Wiki Ed staff presented at the Wiki Diversity conference this summer, an event hosted by Wikimedia DC at the National Archives. Rosie Stephenson-Goodknight, co-founder of WikiProject Women in Red, and a driving force for writing women into Wikipedia, spoke as a keynote. The conference aimed to focus on “diversity issues throughout the Wikimedia movement.”
Wiki Ed and Patti Provance from the National Women’s Studies Association (NWSA) also presented on the Wiki Ed/NWSA partnership.
Together, we shared how Wiki Ed’s partnership with the NWSA is narrowing the gender gap on Wikipedia. For those of you who couldn’t attend, I wanted to share five ways this partnership has made an impact.
1. We’re bringing more students and instructors to Wikipedia.
Wikipedia’s gender gap is old news. In 2008, a study found that Wikipedia was incredibly skewed toward male editors. In the United States, merely 15% of those who contributed to Wikipedia were women. Our partnership with the NWSA is addressing the resulting gap. NWSA encourages Wikipedia writing assignments for higher ed students. NWSA instructors assign students to write about women’s studies topics on Wikipedia.
Those women’s studies courses make up 12% of the courses in Wiki Ed’s Classroom Program, and they’ve contributed 14% of content. That’s improved thousands of articles on women’s studies topics across Wikipedia, from biographies of film makers and authors to the political status of women across the world.
2. Students are contributing on a massive scale.
We knew NWSA students would improve Wikipedia. But thanks to our data science intern Kevin Schiroo, we can finally see how much. Across our partnership, NWSA students contributed 4.3% of new women’s studies content to Wikipedia. That’s a major portion of a site that happens to be the largest volunteer project on the planet.
Looking at all of Wiki Ed’s courses, more than 1,600 students contributed content related to women’s studies last term alone. They’ve added 1.1 million words to more than 1,700 articles, and they’ve created 237. That’s a powerful impact.
3. Thanks to NWSA, we’re keeping up.
Wiki Ed’s partnership with the NWSA helps us reach more instructors, more students and, ultimately, more content. Together, we’ve boosted the number of Classroom Program participants in Women’s Studies courses.
Students produced 35% more content related to women’s studies after the partnership than before. As excellent community-led gender gap initiatives such as WikiProject Women Scientists and WikiProject Women in Red have soared, our students are keeping pace. That means NWSA is part of the solution.
Case in point: Wikipedian Emily Temple-Wood’s work creating biographies of women scientists has had such an impact on Wikipedia that she became an outlier! We were actually interested to see what Wiki Ed students contributed to the pool of editors who weren’t Emily. When we adjusted for Emily’s contributions, we saw that student contributions increased by 10% to 4.8% of overall created content. We’re saying that mostly to say: Good work, Emily!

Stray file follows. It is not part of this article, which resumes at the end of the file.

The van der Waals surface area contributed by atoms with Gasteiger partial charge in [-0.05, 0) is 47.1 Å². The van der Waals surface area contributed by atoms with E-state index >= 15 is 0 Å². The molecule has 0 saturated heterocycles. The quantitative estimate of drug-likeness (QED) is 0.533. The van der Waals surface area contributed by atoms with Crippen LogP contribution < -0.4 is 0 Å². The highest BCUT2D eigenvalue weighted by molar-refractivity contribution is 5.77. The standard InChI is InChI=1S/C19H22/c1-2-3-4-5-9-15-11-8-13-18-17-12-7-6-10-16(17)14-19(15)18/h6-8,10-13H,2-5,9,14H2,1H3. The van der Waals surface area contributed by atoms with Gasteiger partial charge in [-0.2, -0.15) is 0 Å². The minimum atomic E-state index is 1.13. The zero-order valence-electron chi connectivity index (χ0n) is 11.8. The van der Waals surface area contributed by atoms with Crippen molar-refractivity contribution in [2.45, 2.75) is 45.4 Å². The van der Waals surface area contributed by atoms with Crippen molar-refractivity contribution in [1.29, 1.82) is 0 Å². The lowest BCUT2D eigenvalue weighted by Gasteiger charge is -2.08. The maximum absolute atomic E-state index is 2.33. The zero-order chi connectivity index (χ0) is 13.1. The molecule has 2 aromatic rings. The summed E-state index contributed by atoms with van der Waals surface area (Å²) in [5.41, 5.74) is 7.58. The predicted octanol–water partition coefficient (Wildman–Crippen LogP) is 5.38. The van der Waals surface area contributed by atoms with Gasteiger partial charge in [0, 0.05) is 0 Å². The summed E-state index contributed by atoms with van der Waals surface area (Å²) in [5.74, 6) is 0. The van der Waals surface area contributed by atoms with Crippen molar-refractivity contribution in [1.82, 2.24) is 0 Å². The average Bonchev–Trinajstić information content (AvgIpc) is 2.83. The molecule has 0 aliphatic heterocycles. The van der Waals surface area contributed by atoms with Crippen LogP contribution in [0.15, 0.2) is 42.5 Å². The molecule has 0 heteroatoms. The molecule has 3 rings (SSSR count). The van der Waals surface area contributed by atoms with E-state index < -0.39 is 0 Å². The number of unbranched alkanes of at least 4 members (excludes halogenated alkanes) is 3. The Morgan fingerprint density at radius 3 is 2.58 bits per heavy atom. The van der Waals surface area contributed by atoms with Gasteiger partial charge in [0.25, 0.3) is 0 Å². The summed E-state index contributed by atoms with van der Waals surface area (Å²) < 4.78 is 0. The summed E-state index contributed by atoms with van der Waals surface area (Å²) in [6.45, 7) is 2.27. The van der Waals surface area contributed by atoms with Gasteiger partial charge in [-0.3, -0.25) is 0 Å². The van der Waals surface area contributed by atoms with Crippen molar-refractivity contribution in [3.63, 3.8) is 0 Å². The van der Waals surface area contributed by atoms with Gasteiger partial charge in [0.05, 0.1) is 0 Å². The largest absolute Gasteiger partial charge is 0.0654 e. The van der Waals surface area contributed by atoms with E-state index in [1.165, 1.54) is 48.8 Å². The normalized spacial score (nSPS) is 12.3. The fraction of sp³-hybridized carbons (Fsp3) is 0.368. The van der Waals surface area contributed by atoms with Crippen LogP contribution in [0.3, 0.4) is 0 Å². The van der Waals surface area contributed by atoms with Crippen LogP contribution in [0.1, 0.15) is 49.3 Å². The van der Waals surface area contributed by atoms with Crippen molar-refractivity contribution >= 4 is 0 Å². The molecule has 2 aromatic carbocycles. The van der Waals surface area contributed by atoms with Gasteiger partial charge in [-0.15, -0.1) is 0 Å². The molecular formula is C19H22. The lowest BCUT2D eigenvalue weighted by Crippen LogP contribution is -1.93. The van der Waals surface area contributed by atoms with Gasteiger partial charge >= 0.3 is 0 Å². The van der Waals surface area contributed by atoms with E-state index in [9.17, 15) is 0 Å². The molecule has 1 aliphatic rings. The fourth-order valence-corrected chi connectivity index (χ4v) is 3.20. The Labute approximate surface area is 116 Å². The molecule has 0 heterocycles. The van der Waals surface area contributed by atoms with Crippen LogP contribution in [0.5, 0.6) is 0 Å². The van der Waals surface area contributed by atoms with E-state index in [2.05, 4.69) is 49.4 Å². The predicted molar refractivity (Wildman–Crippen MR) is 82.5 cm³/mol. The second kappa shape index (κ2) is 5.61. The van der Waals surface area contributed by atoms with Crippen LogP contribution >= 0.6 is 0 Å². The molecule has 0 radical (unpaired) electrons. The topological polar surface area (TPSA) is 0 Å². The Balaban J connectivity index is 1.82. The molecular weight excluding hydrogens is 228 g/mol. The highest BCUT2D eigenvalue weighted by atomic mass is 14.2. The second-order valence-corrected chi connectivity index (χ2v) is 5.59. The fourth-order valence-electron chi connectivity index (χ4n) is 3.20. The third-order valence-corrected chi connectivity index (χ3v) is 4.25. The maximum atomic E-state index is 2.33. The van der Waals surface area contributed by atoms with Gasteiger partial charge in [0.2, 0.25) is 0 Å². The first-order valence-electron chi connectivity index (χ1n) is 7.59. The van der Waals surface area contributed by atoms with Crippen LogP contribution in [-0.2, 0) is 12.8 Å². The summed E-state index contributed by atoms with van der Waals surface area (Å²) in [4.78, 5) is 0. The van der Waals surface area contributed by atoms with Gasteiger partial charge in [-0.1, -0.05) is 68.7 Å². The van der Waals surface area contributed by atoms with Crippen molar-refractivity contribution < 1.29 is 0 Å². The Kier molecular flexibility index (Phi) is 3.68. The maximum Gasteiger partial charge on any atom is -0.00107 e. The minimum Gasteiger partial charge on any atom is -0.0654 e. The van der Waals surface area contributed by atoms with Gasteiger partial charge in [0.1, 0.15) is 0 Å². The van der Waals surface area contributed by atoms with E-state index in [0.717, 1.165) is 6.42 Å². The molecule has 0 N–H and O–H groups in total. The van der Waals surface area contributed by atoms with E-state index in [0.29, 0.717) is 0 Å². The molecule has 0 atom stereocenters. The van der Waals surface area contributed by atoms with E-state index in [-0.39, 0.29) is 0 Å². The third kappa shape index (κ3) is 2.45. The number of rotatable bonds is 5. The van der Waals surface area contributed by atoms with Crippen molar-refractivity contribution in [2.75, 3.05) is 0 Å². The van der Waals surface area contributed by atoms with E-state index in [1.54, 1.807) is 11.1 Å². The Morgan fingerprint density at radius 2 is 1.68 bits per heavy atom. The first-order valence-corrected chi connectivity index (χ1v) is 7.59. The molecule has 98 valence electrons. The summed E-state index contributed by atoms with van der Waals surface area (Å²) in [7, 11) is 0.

We’re proud to see an increase in the volunteer editors tackling Wikipedia’s representation of women’s topics. Wiki Ed’s student editors are working alongside those volunteers, and they’re keeping up.
4. Students are contributing quality content.
Students aren’t just adding volume. The quality of that content matters. Students contributing to Wikipedia in a classroom have advantages. They’re better prepared than almost any other new editor. They have trainings, access to vast university resources, and an instructor to guide them.
So it’s no surprise that they’re not just contributing, but contributing meaningful content. Take Dr. Ariella Rotramel’s course as an example. That course made substantive contributions to 16 articles and created four.
That includes a collaboration on the article for Audre Lord’s essay collection, Sister Outsider. One student created the article, another worked to improve it. Together, they created a substantive article on an important collection of feminist writing.
5. It’s not just quality content. It’s overdue content.
We’re filling gaps in areas that volunteers haven’t tackled in the 15 years since Wikipedia’s been here. For example, the article on sexuality and disability. That article, created in 2008, saw a handful of edits. It’s been tagged as “in need of an expert” since 2009. This term, Wikipedia got one: A student in Dr. Juana Maria Rodriguez’s class at UC-Berkeley.
That student rewrote the lead. They added a history section, drawing on some difficult-to-find resources. They expanded the level of detail across every section, especially the section on self-image. That student added about 7,500 words to the article.
That’s just one example. There is still plenty of work to do for articles on women’s studies topics, and across the field of gender and sexuality.
In conclusion, our NWSA partnership has made an impact on Wikipedia’s coverage of women’s studies topics. We think it speaks to the power of our Classroom Program to improve Wikipedia. It also speaks to the power of collaborations between Wiki Ed and academic associations. Wiki Ed is looking for new instructors and partners to work with us to improve Wikipedia in many other topic areas. You can reach us at firstname.lastname@example.org to get involved.